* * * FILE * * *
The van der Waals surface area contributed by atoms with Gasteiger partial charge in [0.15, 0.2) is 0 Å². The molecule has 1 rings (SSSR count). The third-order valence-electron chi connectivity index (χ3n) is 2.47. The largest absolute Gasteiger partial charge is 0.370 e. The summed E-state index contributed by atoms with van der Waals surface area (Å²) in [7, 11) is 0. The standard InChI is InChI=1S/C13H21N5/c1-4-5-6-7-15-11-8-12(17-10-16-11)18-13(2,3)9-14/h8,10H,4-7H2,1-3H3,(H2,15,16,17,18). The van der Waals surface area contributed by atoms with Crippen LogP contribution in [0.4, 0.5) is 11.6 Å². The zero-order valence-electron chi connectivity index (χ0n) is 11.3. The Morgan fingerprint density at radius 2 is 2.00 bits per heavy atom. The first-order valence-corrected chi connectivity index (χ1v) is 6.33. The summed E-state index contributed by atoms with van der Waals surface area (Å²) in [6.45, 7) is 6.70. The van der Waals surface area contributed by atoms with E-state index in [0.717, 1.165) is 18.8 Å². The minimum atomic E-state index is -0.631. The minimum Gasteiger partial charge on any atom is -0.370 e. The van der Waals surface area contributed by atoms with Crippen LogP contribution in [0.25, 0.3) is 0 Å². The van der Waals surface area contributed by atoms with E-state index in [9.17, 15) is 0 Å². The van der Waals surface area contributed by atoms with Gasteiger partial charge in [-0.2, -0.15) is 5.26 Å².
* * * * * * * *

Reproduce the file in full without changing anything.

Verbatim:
The van der Waals surface area contributed by atoms with Gasteiger partial charge in [0.15, 0.2) is 0 Å². The molecule has 1 rings (SSSR count). The third-order valence-electron chi connectivity index (χ3n) is 2.47. The largest absolute Gasteiger partial charge is 0.370 e. The summed E-state index contributed by atoms with van der Waals surface area (Å²) in [7, 11) is 0. The standard InChI is InChI=1S/C13H21N5/c1-4-5-6-7-15-11-8-12(17-10-16-11)18-13(2,3)9-14/h8,10H,4-7H2,1-3H3,(H2,15,16,17,18). The van der Waals surface area contributed by atoms with Crippen LogP contribution in [0.4, 0.5) is 11.6 Å². The zero-order valence-electron chi connectivity index (χ0n) is 11.3. The Morgan fingerprint density at radius 2 is 2.00 bits per heavy atom. The first-order valence-corrected chi connectivity index (χ1v) is 6.33. The summed E-state index contributed by atoms with van der Waals surface area (Å²) in [6.45, 7) is 6.70. The van der Waals surface area contributed by atoms with E-state index in [0.717, 1.165) is 18.8 Å². The minimum atomic E-state index is -0.631. The minimum Gasteiger partial charge on any atom is -0.370 e. The van der Waals surface area contributed by atoms with Crippen LogP contribution in [0.25, 0.3) is 0 Å². The van der Waals surface area contributed by atoms with E-state index in [9.17, 15) is 0 Å². The van der Waals surface area contributed by atoms with Gasteiger partial charge in [-0.2, -0.15) is 5.26 Å².